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Maverick, Lawyer
Category: Employment Law
Satisfied Customers: 6422
Experience:  20 years professional experience
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I have a question about Indiana full time law. Let me

Customer Question

I have a question about Indiana full time law. Let me explain. My spouse works for advance auto parts as a delivery driver. When they hired her they said it was full time. As to this day they have still not given her any benefits as of a full time employee. She works every week anywhere from 35 to 39 hours per week sometimes more. All the other full time employees get benefits such as paid holidays, insurance, sick days etc. She has worked there for over 2 years and this has been going on the whole time she has been there. Should they make her full time and pay her back wages for those holidays she worked?
Submitted: 1 year ago.
Category: Employment Law
Expert:  Maverick replied 1 year ago.

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Expert:  Maverick replied 1 year ago.

1. Indiana employers are required to pay time and a half whenever an employee works more than 40 hours in a week. The Fair Labor Standards Act does not define the terms "full time" or "part time," but also requires employers to pay time and a half after 40 hours in a single week. Because overtime is calculated on a weekly basis, employees are not entitled to overtime for staying late on a single day unless required by contract. So, if she worked more than 40 hours in any previous week for which she did not get paid overtime, then she should file a claim for back wages.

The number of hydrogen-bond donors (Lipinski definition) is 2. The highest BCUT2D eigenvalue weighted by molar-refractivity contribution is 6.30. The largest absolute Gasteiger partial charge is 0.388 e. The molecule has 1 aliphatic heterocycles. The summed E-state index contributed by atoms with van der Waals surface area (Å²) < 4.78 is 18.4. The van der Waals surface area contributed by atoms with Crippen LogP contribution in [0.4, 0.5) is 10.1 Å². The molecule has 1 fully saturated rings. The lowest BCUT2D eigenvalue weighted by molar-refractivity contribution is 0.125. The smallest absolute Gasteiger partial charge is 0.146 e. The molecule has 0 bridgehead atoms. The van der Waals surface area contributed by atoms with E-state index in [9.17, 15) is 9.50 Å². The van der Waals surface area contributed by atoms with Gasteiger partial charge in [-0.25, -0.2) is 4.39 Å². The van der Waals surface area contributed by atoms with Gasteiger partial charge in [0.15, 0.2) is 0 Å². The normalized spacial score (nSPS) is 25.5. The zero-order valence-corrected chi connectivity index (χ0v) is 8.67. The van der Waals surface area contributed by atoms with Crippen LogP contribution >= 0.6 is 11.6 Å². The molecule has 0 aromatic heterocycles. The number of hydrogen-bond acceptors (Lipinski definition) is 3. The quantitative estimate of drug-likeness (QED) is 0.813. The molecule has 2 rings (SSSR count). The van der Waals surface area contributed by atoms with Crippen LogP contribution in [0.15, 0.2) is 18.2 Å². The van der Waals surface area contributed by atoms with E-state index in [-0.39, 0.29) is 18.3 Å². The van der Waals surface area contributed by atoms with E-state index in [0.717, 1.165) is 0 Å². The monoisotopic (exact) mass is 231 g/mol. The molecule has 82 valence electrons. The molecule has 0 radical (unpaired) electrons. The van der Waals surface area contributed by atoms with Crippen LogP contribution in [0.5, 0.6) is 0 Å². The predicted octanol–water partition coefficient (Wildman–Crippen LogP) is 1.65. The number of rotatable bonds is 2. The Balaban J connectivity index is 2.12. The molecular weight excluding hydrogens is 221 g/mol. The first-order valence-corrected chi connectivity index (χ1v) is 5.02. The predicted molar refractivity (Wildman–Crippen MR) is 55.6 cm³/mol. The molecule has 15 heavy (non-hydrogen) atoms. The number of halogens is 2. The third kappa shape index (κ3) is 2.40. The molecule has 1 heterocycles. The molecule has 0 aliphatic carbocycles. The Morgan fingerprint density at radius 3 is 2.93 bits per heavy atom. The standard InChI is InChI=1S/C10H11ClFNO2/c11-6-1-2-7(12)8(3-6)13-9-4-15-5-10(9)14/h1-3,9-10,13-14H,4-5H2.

2. Under the Affordable Care Act, a full time work week is 30 hours or more and a part time work week is anything less than 30 hours. Employers with 50 or more full time employees under this definition must offer an affordable health insurance option to their full time employees or risk owing an Employer Shared Responsibility Payment to the IRS. This provision only goes into effect if an employee of the company receives a premium tax credit from the IRS to help that employee pay for health insurance.

Also, the ACA treats any combination of full and part time employees working at least 1500 hours to be the equivalent of 50 full time employees. For example, a company with 20 employees working 30 hours a week and 45 employees working 20 hours a week would still reach the 1500 hour full time equivalent threshold and be required to offer health insurance.

3. As to other benefits such as paid sick days and holidays, those are determined by company policy and the employee handbook. If she meets the criteria set forth therein, then she is entitled to those benefits. They cannot deny them based on race, age, gender, etc. Otherwise she could file a discrimination case or breach of contract case, if no discrimination applies. The employee handbook is treated by the courts as a type of contract that both the employee and employer have to abide by.

Expert:  Maverick replied 1 year ago.

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